Beyond email, how many other ways can you send messages to other people? Well, for the Mac, iPhone, and iPad, there’s Messages, which doubles up as standard SMS text messaging from iPhone to other smartphones with text messages.
Beyond Messages, and, in an approximate order of popularity and usage, are these instant messaging apps– WhatsApp, Messenger, WeChat, Skype, QQ, Snapchat, Viber, Line, Wire, Telegram, Signal, and then many, many others; only a few of which work on macOS, too.
iPhone. Android. Desktop.
My wife and I own iPhones so we use Messages because it does text messages pretty much everywhere. But we also have Skype, FaceTime, Facebook Messenger, WhatsApp, and have dabbled with Line, Wire, Telegram, WeChat, and a few other– because all friends and family members are not created equal.
For moments of more intimate privacy, and just between the two of us and nobody else, we often use KakaoTalk because the alerts always show up on iPhone and Watch at the same time (something Messages does not). KakaoTalk is from Korea and works on Mac and Windows PCs, as well as iPhone and Android phones. The app is free and features messages, emoji, and voice and video calls.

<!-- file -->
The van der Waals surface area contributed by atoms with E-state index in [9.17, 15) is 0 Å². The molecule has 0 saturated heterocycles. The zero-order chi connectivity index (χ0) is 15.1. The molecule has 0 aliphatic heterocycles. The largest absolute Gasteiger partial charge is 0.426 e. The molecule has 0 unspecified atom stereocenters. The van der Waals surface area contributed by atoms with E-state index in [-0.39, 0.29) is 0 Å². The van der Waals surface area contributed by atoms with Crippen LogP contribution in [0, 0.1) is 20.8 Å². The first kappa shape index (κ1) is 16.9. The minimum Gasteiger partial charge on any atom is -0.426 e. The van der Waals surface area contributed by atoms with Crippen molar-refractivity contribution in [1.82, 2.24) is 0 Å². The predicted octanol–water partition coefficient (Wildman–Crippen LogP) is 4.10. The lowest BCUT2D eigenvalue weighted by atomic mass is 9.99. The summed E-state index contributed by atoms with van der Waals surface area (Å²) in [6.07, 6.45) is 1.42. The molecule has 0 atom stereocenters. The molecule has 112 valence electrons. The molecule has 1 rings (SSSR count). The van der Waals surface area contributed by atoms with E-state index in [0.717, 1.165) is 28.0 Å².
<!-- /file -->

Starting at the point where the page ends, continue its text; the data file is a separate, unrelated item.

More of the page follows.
KakaoTalk is kind of our personal messaging app. There are features we don’t use, including the chat rooms, and file sharing. We don’t care how secure it is because we don’t say anything worth tracking or hacking but we want a degree of privacy beyond Messages.
Toward the more secure end of the scale is Signal; a very secure instant messaging app that gets Whistleblower Edward Snowden’s seal of approval. Signal uses end-to-end encryption, works in groups as chat, and lets you share files online. And, yes, Signal does voice and video calls. It’s available for free for iPhone and Mac (Android and Windows, too).
Most of the text messaging apps listed above are encrypted in one manner or another, but there are holes and Lily Hay Newman rummages through the list of the good, the bad, and a few ugly ones.
Do you need yet another instant messaging app?
That’s a fair question to ask, though I suspect the vast majority of iPhone and Android smartphone users don’t care and use Messages and SMS text messaging and don’t worry about anything else. Criminals, hackers, government spooks, and Trump administration officials may prefer apps with even stronger security.
Not all instant messaging platforms are created equal. Just look at Messages as a platform. Apple has perhaps 1-billion users on Messages and with Animoji, SMS text message capability, and high security– not to mention mostly seamless integration between devices– it’s not going away and for those of us who care, we now have to manage multiple messages applications.
Is that a sufficient price to pay for enhanced security and convenience?
I think so.